Vsevolod Meyerhold

Vsevolod Meyerhold

Penza, Penza Oblast, Russia
Death 2 Feb 1940 (aged 65)
Moscow, Moscow Federal City, Russia
Cenotaph Moscow, Moscow Federal City, Russia
Plot Section 17
Memorial ID 10064081 · View Source
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Director, Actor. Regarded as one of the most dynamic and original artists of 20th Century Theatre. He rebelled against naturalism on the Russian stage and sought a "pure" theatrical approach by synthesizing classical and avant-garde techniques. His aggressive individualism often put him at odds with his country's rulers and ultimately cost him his life. Vsevolod Emilevich Meyerhold was born in Penza, into a middle-class family of Prussian descent. Drawn to the stage from childhood, he dropped out of law school in 1896 and enrolled in acting classes taught by Vladimir Nemirovich-Danchenko in Moscow. As a founding member of the Moscow Art Theatre (1898 to 1902) he played Treplev in that company's original staging of Anton Chekhov's "The Seagull" (1898) and appeared in the first-ever productions of Chekhov's "Uncle Vanya" (1899) and "Three Sisters" (1901), as well as in Maxim Gorky's "The Lower Depths" (1902). In time he grew bored with director Konstantin Stanislavsky's devotion to realism and left the MAT to form a provincial troupe under his leadership. His earliest notable ventures into non-realistic theatre were with plays by Symbolist authors Alexander Blok ("The Fairground Booth", 1906) and Leonid Andreyev ("Life of a Man", 1907), produced for Vera Kommissarzhevskaya's company and drawing inspiration from commedia dell'arte performance. From 1908 to 1917 he was a director at St. Petersburg's Imperial Theatres, where his attempted reforms of drama and opera thrilled the Russian intelligentsia but were met with hostility by the Czarist authorities; he described his efforts in the treatise "The Show Booth" (1912). He also directed two films (now lost) that had a profound effect on future Russian filmakers: "The Picture of Dorian Gray" (1915), an adaptation of Oscar Wilde's novel, with Meyerhold in the role of Lord Henry; and "The Strong Man" (1915). With the outbreak of the Russian Revolution in 1917 Meyerhold joined the Communist Party and from 1920 to 1921 he headed the theatre division of the People's Commissariat for Education, but his provocative revolutionary shows - especially Vladimir Mayakovsky's circus-like "Mystery-Bouffe" (1918) - were too "elitist" for Lenin's taste. In 1922 he opened his own theatre in Moscow. Here he began exploring his increasingly radical notions of staging, such as his theory of "biomechanics", with its emphasis on form and rhythm over realism and emotional content, and his use of Constructivist settings. His important productions of the period include "The Magnanimous Cuckold" (1922), "The Mandate" (1925), "The Government Inspector" (1926), and "Woe from Wit" (1928). Meyerhold exerted tremendous influence on Soviet Theatre in the 1920's, but he fell afoul of dictator Josef Stalin with his productions of Mayakovsky's satires "The Bedbug" (1929) and "The Bath House" (1930), which were sharply critical of the regime. After that he came under increasing official attack and his theatre was shut down in 1938. On June 13, 1939, at a meeting at the Actor's House in Moscow, Meyerhold gave a recklessly principled speech condemning Stalin's cultural policies, which he said betrayed the ideals of the revolution and destroyed art. One week later he was arrested by Stalin's secret police and tortured into confessing to a host of counter-revolutionary activities. During his imprisonment his wife, actress Zinaida Raikh, was brutally murdered on Stalin's orders. He was convicted by a military tribunal and shot on February 2, 1940. Historian Ian MacDonald noted, "Meyerhold had stood up to Stalin and the gangster retribution visited upon him was an expression of the dictator's special fury". As he awaited arrest, Meyerhold lamented that he had never staged anything by Shakespeare. "I want my tombstone to read, 'Here lies a man who never played or produced Hamlet'", he said. Sadly, Stalin even denied him a decent burial. His body was cremated and the ashes dumped into an unmarked mass grave at Moscow's Donskoi Cemetery. The location was not made public until 1991. There is a cenotaph for him at Raikh's gravesite in the Vagankovskoe Cemetery.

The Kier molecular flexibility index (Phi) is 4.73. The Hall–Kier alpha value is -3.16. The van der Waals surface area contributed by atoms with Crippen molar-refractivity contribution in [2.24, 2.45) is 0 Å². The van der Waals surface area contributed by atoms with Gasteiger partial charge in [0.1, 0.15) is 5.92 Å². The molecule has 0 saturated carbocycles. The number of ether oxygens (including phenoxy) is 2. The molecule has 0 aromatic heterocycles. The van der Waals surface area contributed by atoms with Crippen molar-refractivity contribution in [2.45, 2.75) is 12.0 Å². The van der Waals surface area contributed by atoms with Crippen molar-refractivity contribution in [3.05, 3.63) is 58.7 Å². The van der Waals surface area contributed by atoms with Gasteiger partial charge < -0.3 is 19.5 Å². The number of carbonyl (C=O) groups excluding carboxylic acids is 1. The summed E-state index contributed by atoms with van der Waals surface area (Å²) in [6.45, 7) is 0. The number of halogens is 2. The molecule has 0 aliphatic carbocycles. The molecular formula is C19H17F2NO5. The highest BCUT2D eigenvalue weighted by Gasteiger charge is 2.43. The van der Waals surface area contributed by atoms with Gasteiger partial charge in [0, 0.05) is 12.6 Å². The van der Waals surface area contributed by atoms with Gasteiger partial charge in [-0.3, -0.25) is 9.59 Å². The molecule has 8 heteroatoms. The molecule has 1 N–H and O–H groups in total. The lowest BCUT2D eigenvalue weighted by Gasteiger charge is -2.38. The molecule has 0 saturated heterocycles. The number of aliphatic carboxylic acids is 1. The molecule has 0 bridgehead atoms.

Bio by: Bobb Edwards

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  • Maintained by: Find a Grave
  • Originally Created by: Bobb Edwards
  • Added: 9 Dec 2004
  • Find a Grave Memorial 10064081
  • Find a Grave, database and images (https://www.findagrave.com : accessed ), memorial page for Vsevolod Meyerhold (10 Feb 1874–2 Feb 1940), Find a Grave Memorial no. 10064081, citing Vagankovskoye Cemetery, Moscow, Moscow Federal City, Russia ; Maintained by Find A Grave .